Patrick said he doesn't expect the cost of cloud storage to reach zero. "Cloud storage providers' business models have to find some way to make money," he said. "At some point, offering storage infrastructure for free will impact margins and stability. But the trends are favorable for the CIO."

A Microsoft spokesperson, responding to CRN via email, wrote that it is hard to argue that a cloud provider could be successful without a cost-competitive storage offering. "It's easy to argue that with a cost-competitive storage offering the door is open to offer higher-value services," the spokesperson wrote.

Microsoft, Redmond, Wash., declined to say whether its cloud storage business is profitable, but the spokesperson wrote that more than 57 percent of the Fortune 500 now use Microsoft Azure, where more than 30 trillion storage objects currently reside.

The spokesperson also declined to discuss how much money Microsoft makes on services tied to its Azure storage cloud, but wrote that such customers have access to hundreds of related services including compute, networking, Web, mobile, analytics, storage and backup, content delivery networking, and identity and access management.

Channel Challenges And Opportunities Of Low-Cost Cloud Storage

Helping customers gain access to cloud storage is a way solution providers can take advantage of all that relatively low-cost capacity, Schulz said. But that should not be an end in itself.

"When people start to realize there's more to a cloud than 'cheaper,' that will be a big 'Aha!' moment," he said. "VARs can't look at just the cheapest cost, unless they want to be another lowest-cost provider. If they want to add value, they need to look at how to leverage the cloud in new and interesting ways."

For solution providers looking at value-added services as a primary part of their business, low-cost cloud storage is not a priority. However, there are many ways to take advantage of it to build on other services.

River Point Technology is looking to move upstream with customers by focusing on such areas as data analytics, and so cloud storage is not a priority, said Jeff Eiben, executive vice president of business development at the Pittsburgh-based solution provider.

"By itself, there's a limit to our market unless we do something like use it for disaster recovery," Eiben told CRN.

As a Microsoft partner and a partner to its StorSimple offering even before Microsoft acquired StorSimple in the fall of 2012, River Point Technology is discovering that cloud storage is a way to find new customers, Eiben said.

"Don't get me wrong," he said. "Microsoft uses the technology to bring us new opportunities. We may not make a lot of money on the service. But it opens the door to opportunities we might not have had before. We had a lot of domain knowledge with StorSimple that Microsoft didn't, and so they brought us into opportunities."

Next: Opening The Cloud Services Door


River Point Technology uses StorSimple for data retention and archiving, which allows the solution provider to have further conversations with customers about application migrations or SQL, Eiben said.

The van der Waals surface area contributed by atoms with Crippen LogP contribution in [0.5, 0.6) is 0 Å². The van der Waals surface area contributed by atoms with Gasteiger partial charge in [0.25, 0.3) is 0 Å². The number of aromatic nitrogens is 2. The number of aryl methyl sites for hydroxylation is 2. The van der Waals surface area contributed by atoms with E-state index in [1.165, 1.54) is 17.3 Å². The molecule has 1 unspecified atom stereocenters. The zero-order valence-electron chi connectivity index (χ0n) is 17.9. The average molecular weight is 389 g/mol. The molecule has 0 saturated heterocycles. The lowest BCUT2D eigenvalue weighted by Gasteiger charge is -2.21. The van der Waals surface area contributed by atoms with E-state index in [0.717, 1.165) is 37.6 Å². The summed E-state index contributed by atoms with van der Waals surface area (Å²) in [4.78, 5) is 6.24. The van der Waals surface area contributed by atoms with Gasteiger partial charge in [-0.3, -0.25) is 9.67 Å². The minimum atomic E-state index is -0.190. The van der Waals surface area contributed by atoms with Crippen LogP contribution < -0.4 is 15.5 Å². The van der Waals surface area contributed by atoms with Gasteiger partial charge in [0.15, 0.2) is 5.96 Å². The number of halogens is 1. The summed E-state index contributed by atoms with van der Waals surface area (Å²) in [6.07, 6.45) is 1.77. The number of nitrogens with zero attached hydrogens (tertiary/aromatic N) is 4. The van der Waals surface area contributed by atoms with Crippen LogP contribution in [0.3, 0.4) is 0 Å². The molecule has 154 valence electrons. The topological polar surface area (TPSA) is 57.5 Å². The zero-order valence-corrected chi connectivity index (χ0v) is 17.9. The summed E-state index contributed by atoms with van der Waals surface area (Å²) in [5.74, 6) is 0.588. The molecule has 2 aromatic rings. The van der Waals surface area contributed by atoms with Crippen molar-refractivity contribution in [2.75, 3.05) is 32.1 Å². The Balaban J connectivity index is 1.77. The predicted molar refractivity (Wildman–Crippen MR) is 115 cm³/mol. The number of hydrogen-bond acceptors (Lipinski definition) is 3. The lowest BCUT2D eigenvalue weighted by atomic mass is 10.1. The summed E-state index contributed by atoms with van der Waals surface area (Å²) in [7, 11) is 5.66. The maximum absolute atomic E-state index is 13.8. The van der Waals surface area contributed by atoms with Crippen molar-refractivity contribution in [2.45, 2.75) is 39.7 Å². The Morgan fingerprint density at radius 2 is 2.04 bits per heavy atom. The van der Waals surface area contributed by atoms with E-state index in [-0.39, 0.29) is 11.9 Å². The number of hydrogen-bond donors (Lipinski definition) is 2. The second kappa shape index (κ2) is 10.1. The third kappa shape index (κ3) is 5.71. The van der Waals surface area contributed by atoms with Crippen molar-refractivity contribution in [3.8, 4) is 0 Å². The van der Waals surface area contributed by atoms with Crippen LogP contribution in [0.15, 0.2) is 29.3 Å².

"Cloud services tend to be sticky," he said. "Once you have a foot in the door, you see more areas to talk with customers about."

River Point Technology also is a direct partner with Amazon, and works with Pax8, a Lone Tree, Colo.-based distributor of other cloud services that build on Amazon.

Eiben said that Amazon is definitely leading the cloud storage price drop, which in turn helps accelerate the adoption of other cloud services. "But it's not really a show-stopper," he said. "No one takes a price drop as a trigger to do more services. Pricing is not really a driver. I haven't seen it."

The downward price pressures of generic cloud storage are an opportunity to better serve SMB customers who need predictability more than anything else, said Mike Leo, director of product development FiberCloud, a Seattle-based managed service provider and cloud service provider.

There are a lot of providers throwing out terabytes of storage or dropping their price, Leo told CRN. "But it's different for SMBs," he said. "We provide a healthy layer of administrative control to give easy management to SMB employees. Microsoft's OneDrive may be free, but if users want that management, then it's no longer free. We tell customers they are not paying only for storage, but also for the management."

As a service provider, FiberCloud can take advantage of falling cloud storage costs by bringing storage customers a wide range of other cloud-based services, Leo said.

"When FiberCloud started offering cloud-based services in 2009, we saw a lot of early adoption of our cloud backup services," he said. "It was the easiest service for new customers to understand how the cloud could help them. With broader adoption of cloud storage now, I see it as another opportunity or the next wave to get customers more interested and accepting of the cloud.

The falling price of cloud storage can sometimes be a problem as it often gets customers focused on price alone, said Jamie Shepard, regional and health systems senior vice president at Lumenate, a Dallas-based solution provider that partners with EMC and Amazon on cloud storage.

"When a customer asks for the cost per terabyte of cloud storage, I say, 'For what purpose? What's the workload you want to move to the cloud?'" Shepard told CRN. "For a lot of workloads, EMC storage is a much stronger solution. But the focus on the cost-per-terabyte is what happens when customers listen to the cloud providers."

For many workloads, storage clouds are not the most efficient offerings, Shepard said. Even so, the falling cost of cloud storage helps with customer conversations, he said.

"We chart their applications, their workloads, the efficiencies of moving workloads in and out of the cloud, and the cost," he said. "Some workloads are good for the cloud and are cost-efficient there. Others may work well on the cloud, but are not cost-efficient."

This article originally appeared as an exclusive on the CRN Tech News App for iOS and Windows 8.